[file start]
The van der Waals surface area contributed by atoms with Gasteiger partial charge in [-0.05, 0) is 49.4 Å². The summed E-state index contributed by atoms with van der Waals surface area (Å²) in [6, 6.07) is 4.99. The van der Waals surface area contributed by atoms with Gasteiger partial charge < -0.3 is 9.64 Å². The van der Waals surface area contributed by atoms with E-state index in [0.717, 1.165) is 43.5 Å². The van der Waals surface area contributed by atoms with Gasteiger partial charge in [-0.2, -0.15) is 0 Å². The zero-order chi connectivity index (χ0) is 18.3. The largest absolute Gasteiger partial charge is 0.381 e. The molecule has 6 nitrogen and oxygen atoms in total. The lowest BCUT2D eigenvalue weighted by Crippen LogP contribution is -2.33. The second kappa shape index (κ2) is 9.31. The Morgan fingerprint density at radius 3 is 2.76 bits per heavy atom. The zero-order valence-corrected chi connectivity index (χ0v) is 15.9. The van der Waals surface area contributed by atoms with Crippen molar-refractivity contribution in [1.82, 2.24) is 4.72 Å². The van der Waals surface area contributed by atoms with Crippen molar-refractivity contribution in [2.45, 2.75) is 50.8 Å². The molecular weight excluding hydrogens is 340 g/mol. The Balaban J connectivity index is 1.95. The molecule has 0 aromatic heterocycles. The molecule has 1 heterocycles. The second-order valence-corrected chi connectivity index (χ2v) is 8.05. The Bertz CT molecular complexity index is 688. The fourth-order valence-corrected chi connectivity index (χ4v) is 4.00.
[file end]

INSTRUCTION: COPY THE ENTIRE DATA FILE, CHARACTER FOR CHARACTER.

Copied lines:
The van der Waals surface area contributed by atoms with Gasteiger partial charge in [-0.05, 0) is 49.4 Å². The summed E-state index contributed by atoms with van der Waals surface area (Å²) in [6, 6.07) is 4.99. The van der Waals surface area contributed by atoms with Gasteiger partial charge < -0.3 is 9.64 Å². The van der Waals surface area contributed by atoms with E-state index in [0.717, 1.165) is 43.5 Å². The van der Waals surface area contributed by atoms with Gasteiger partial charge in [-0.2, -0.15) is 0 Å². The zero-order chi connectivity index (χ0) is 18.3. The largest absolute Gasteiger partial charge is 0.381 e. The molecule has 6 nitrogen and oxygen atoms in total. The lowest BCUT2D eigenvalue weighted by Crippen LogP contribution is -2.33. The second kappa shape index (κ2) is 9.31. The Morgan fingerprint density at radius 3 is 2.76 bits per heavy atom. The zero-order valence-corrected chi connectivity index (χ0v) is 15.9. The van der Waals surface area contributed by atoms with Crippen molar-refractivity contribution in [1.82, 2.24) is 4.72 Å². The van der Waals surface area contributed by atoms with Crippen molar-refractivity contribution in [2.45, 2.75) is 50.8 Å². The molecular weight excluding hydrogens is 340 g/mol. The Balaban J connectivity index is 1.95. The molecule has 0 aromatic heterocycles. The molecule has 1 heterocycles. The second-order valence-corrected chi connectivity index (χ2v) is 8.05. The Bertz CT molecular complexity index is 688. The fourth-order valence-corrected chi connectivity index (χ4v) is 4.00.